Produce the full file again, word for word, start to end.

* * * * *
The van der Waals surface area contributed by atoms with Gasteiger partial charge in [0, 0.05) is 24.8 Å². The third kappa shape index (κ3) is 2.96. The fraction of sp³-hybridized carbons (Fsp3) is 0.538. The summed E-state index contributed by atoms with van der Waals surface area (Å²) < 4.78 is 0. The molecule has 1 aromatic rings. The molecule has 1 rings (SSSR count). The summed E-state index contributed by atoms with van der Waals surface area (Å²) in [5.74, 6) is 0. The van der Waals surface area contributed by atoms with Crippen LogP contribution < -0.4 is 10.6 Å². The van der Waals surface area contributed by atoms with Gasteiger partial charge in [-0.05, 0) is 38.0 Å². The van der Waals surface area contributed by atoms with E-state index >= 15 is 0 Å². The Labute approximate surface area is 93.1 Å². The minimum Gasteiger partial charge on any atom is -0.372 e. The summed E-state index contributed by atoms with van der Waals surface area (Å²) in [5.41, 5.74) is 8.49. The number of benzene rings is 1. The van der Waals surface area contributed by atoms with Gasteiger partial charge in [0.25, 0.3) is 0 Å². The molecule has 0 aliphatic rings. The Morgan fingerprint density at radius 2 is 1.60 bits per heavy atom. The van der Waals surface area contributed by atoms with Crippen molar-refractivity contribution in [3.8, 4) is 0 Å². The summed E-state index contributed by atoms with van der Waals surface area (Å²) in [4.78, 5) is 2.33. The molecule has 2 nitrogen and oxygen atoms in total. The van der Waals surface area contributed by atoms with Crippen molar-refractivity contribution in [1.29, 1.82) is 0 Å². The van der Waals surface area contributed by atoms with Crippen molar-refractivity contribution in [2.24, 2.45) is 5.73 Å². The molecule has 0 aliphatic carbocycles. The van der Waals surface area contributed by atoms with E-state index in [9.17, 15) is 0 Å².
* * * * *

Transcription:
The van der Waals surface area contributed by atoms with Gasteiger partial charge in [0, 0.05) is 24.8 Å². The third kappa shape index (κ3) is 2.96. The fraction of sp³-hybridized carbons (Fsp3) is 0.538. The summed E-state index contributed by atoms with van der Waals surface area (Å²) < 4.78 is 0. The molecule has 1 aromatic rings. The molecule has 1 rings (SSSR count). The summed E-state index contributed by atoms with van der Waals surface area (Å²) in [5.74, 6) is 0. The van der Waals surface area contributed by atoms with Crippen LogP contribution < -0.4 is 10.6 Å². The van der Waals surface area contributed by atoms with Gasteiger partial charge in [-0.05, 0) is 38.0 Å². The van der Waals surface area contributed by atoms with E-state index >= 15 is 0 Å². The Labute approximate surface area is 93.1 Å². The minimum Gasteiger partial charge on any atom is -0.372 e. The summed E-state index contributed by atoms with van der Waals surface area (Å²) in [5.41, 5.74) is 8.49. The number of benzene rings is 1. The van der Waals surface area contributed by atoms with Gasteiger partial charge in [0.25, 0.3) is 0 Å². The molecule has 0 aliphatic rings. The Morgan fingerprint density at radius 2 is 1.60 bits per heavy atom. The van der Waals surface area contributed by atoms with Crippen molar-refractivity contribution in [3.8, 4) is 0 Å². The summed E-state index contributed by atoms with van der Waals surface area (Å²) in [4.78, 5) is 2.33. The molecule has 2 nitrogen and oxygen atoms in total. The van der Waals surface area contributed by atoms with Crippen molar-refractivity contribution in [1.29, 1.82) is 0 Å². The van der Waals surface area contributed by atoms with Crippen molar-refractivity contribution in [2.24, 2.45) is 5.73 Å². The molecule has 0 aliphatic carbocycles. The van der Waals surface area contributed by atoms with E-state index in [9.17, 15) is 0 Å².